A Falcon 9 rocket blasted into space early this morning carrying the fifth mission to resupply the International Space Station under NASA’s Commercial Resupply Services contract with Space Exploration Technologies Corp. Topped by the company’s Dragon spacecraft, Falcon lifted off on time at 4:47 am EST from Space Launch Complex 40 at Cape Canaveral AFS to begin its climb to orbit and begin a two-day race to catch ISS for berthing Monday morning.
Loaded with over 250 experiments and supplies for the crew aboard ISS, Dragon was successfully deployed from the launch vehicle’s upper stage 10 minutes after launch. Deploying its solar arrays shortly after separation, the spacecraft has begun the two day chase to catch ISS for berthing Monday morning.
A secondary test attempting to soft-land the rocket’s first stage on an offshore boat named the Autonomous Spaceport Drone Ship was less successful, with SpaceX CEO Elon Musk posting on Twitter that the rocket “landed hard” and “close, but no cigar.”
Musk also posted, “Ship itself is fine. Some of the support equipment on the deck will need to be replaced…” and “Didn’t get good landing/impact video. Pitch dark and foggy. Will piece it together from telemetry and … actual pieces.”
Significantly, the test marks significant progress toward the company’s ultimate goal of a reusable Falcon launch vehicle.
Despite the landing test failure, the only NASA-contracted objective of CRS-5 is to deliver cargo to the International Space Station. It is important to note that SpaceX’s own R&D experiments conducted outside of the primary mission are not part of the contract with NASA and will not affect the ultimate success of Dragon’s CRS-5 mission.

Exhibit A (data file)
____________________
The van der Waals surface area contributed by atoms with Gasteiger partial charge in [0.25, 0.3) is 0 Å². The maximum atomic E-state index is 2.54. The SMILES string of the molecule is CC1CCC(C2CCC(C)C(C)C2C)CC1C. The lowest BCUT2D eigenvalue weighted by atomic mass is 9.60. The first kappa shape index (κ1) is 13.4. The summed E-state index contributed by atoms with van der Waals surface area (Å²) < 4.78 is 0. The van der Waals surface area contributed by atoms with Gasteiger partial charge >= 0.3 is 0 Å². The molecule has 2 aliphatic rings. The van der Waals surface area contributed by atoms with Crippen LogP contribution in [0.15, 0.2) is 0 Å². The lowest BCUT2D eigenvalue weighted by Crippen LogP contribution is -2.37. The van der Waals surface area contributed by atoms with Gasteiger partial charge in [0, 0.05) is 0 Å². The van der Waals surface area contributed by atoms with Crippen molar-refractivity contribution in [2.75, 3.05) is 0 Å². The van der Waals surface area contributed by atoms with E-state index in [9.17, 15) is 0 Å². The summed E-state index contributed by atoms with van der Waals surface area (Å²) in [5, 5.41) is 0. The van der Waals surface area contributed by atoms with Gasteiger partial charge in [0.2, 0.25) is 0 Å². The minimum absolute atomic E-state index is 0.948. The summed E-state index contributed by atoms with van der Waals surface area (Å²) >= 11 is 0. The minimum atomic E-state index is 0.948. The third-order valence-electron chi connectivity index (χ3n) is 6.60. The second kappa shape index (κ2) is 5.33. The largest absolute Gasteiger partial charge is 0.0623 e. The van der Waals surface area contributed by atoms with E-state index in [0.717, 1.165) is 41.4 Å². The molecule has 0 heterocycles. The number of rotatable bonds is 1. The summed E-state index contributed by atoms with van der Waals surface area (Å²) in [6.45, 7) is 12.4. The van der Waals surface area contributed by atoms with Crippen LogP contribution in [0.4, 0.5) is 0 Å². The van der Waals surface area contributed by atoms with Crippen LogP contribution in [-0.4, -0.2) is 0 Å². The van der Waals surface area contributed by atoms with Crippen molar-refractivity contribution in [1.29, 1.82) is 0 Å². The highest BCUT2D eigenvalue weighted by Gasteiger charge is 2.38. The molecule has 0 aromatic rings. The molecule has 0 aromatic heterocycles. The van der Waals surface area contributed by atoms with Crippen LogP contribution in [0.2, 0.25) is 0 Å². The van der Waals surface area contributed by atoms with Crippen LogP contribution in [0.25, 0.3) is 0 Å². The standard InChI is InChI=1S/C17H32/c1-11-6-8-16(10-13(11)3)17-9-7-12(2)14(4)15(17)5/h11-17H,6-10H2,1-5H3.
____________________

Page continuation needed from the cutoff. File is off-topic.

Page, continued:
“We are delighted to kick off 2015 with our first commercial cargo launch of the year,” said NASA Administrator Charles Bolden. “Thanks to our private sector partners, we’ve returned space station resupply launches to U.S. soil and are poised to do the same with the transport of our astronauts in the very near future. Today’s launch not only resupplies the station, but also delivers important science experiments and increases the station’s unique capabilities as a platform for Earth science with delivery of the Cloud-Aerosol Transport System, or CATS instrument. I congratulate the SpaceX and NASA teams who have made today’s success possible. We look forward to extending our efforts in commercial space to include commercial crew by 2017 and to more significant milestones this year on our journey to Mars.”
The CATS instrument measures the location, composition and distribution of pollution, dust, smoke, aerosols and other particulates in the atmosphere. CATS will be attached outside the station on the Japanese Experiment Module. By gaining a deeper understanding of cloud and aerosol coverage, scientists can create a better model of their role in Earth’s changing global climate. CATS laser sensors can evaluate the clouds and tiny particles in Earth’s atmosphere to potentially decipher important clues for climate change and aid in weather forecasting on Earth.
“Clouds are one of the largest uncertainties in predicting climate change,” said Matt McGill, principal investigator and payload developer for CATS at NASA’s Goddard Space Flight Center in Maryland. “For scientists to create more accurate models of Earth’s current and future climate, they’ll have to include more accurate representations of clouds.”
ISS National Laboratory manager, the Center for the Advancement of Science in Space (CASIS), sponsored some of the scientific research payloads and educational projects aboard the Dragon capsule